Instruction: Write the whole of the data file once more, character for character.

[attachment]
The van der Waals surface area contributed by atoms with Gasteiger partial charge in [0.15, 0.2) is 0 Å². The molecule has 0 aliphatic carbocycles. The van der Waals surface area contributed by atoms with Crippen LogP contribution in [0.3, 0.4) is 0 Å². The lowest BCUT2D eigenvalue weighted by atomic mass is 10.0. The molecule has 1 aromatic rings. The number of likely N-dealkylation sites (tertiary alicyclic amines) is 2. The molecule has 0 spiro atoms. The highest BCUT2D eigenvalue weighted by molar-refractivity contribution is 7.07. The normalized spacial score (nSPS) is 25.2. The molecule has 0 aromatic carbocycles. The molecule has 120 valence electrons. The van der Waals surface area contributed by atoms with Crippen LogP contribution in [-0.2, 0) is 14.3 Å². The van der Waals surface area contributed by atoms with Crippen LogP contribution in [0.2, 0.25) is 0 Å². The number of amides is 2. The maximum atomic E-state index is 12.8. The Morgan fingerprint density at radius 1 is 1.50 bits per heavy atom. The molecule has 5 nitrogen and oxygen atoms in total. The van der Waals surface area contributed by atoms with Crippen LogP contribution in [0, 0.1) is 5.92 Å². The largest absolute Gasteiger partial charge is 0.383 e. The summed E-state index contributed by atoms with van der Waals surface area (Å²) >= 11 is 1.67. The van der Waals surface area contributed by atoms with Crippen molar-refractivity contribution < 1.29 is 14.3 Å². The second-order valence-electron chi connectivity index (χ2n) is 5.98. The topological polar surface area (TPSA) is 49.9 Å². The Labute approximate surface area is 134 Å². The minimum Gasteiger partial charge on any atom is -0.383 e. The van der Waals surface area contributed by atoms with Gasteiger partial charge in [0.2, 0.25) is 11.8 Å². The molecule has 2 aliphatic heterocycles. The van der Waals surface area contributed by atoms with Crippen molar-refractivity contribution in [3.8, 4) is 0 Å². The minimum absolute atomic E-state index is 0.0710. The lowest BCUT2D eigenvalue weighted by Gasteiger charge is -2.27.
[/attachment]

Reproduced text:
The van der Waals surface area contributed by atoms with Gasteiger partial charge in [0.15, 0.2) is 0 Å². The molecule has 0 aliphatic carbocycles. The van der Waals surface area contributed by atoms with Crippen LogP contribution in [0.3, 0.4) is 0 Å². The lowest BCUT2D eigenvalue weighted by atomic mass is 10.0. The molecule has 1 aromatic rings. The number of likely N-dealkylation sites (tertiary alicyclic amines) is 2. The molecule has 0 spiro atoms. The highest BCUT2D eigenvalue weighted by molar-refractivity contribution is 7.07. The normalized spacial score (nSPS) is 25.2. The molecule has 0 aromatic carbocycles. The molecule has 120 valence electrons. The van der Waals surface area contributed by atoms with Crippen LogP contribution in [-0.2, 0) is 14.3 Å². The van der Waals surface area contributed by atoms with Crippen LogP contribution in [0.2, 0.25) is 0 Å². The number of amides is 2. The maximum atomic E-state index is 12.8. The Morgan fingerprint density at radius 1 is 1.50 bits per heavy atom. The molecule has 5 nitrogen and oxygen atoms in total. The van der Waals surface area contributed by atoms with Crippen LogP contribution in [0, 0.1) is 5.92 Å². The largest absolute Gasteiger partial charge is 0.383 e. The summed E-state index contributed by atoms with van der Waals surface area (Å²) >= 11 is 1.67. The van der Waals surface area contributed by atoms with Crippen molar-refractivity contribution < 1.29 is 14.3 Å². The second-order valence-electron chi connectivity index (χ2n) is 5.98. The topological polar surface area (TPSA) is 49.9 Å². The Labute approximate surface area is 134 Å². The minimum Gasteiger partial charge on any atom is -0.383 e. The van der Waals surface area contributed by atoms with Gasteiger partial charge in [0.2, 0.25) is 11.8 Å². The molecule has 2 aliphatic heterocycles. The van der Waals surface area contributed by atoms with Crippen molar-refractivity contribution in [3.8, 4) is 0 Å². The minimum absolute atomic E-state index is 0.0710. The lowest BCUT2D eigenvalue weighted by Gasteiger charge is -2.27.